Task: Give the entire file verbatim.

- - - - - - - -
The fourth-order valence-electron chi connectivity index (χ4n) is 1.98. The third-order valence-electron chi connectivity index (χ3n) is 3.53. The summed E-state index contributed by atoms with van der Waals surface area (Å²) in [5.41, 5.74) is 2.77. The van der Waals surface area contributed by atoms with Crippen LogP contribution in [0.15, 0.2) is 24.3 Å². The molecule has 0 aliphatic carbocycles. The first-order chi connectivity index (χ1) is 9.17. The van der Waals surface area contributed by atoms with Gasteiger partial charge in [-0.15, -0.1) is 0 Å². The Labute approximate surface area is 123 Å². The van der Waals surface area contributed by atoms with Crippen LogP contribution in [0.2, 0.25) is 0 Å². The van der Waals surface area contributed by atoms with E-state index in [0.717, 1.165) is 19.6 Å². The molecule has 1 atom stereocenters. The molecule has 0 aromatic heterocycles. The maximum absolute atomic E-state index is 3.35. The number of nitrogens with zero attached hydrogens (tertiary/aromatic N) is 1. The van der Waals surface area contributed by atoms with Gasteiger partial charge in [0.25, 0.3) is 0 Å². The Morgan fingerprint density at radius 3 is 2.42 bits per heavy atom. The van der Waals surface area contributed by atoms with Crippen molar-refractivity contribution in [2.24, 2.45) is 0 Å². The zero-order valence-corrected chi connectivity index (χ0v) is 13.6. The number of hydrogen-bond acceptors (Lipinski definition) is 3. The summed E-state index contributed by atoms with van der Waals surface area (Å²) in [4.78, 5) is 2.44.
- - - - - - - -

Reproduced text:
The fourth-order valence-electron chi connectivity index (χ4n) is 1.98. The third-order valence-electron chi connectivity index (χ3n) is 3.53. The summed E-state index contributed by atoms with van der Waals surface area (Å²) in [5.41, 5.74) is 2.77. The van der Waals surface area contributed by atoms with Crippen LogP contribution in [0.15, 0.2) is 24.3 Å². The molecule has 0 aliphatic carbocycles. The first-order chi connectivity index (χ1) is 9.17. The van der Waals surface area contributed by atoms with Gasteiger partial charge in [-0.15, -0.1) is 0 Å². The Labute approximate surface area is 123 Å². The van der Waals surface area contributed by atoms with Crippen LogP contribution in [0.2, 0.25) is 0 Å². The van der Waals surface area contributed by atoms with E-state index in [0.717, 1.165) is 19.6 Å². The molecule has 1 atom stereocenters. The molecule has 0 aromatic heterocycles. The maximum absolute atomic E-state index is 3.35. The number of nitrogens with zero attached hydrogens (tertiary/aromatic N) is 1. The van der Waals surface area contributed by atoms with Gasteiger partial charge in [0.25, 0.3) is 0 Å². The Morgan fingerprint density at radius 3 is 2.42 bits per heavy atom. The van der Waals surface area contributed by atoms with Crippen molar-refractivity contribution in [2.24, 2.45) is 0 Å². The zero-order valence-corrected chi connectivity index (χ0v) is 13.6. The number of hydrogen-bond acceptors (Lipinski definition) is 3. The summed E-state index contributed by atoms with van der Waals surface area (Å²) in [4.78, 5) is 2.44.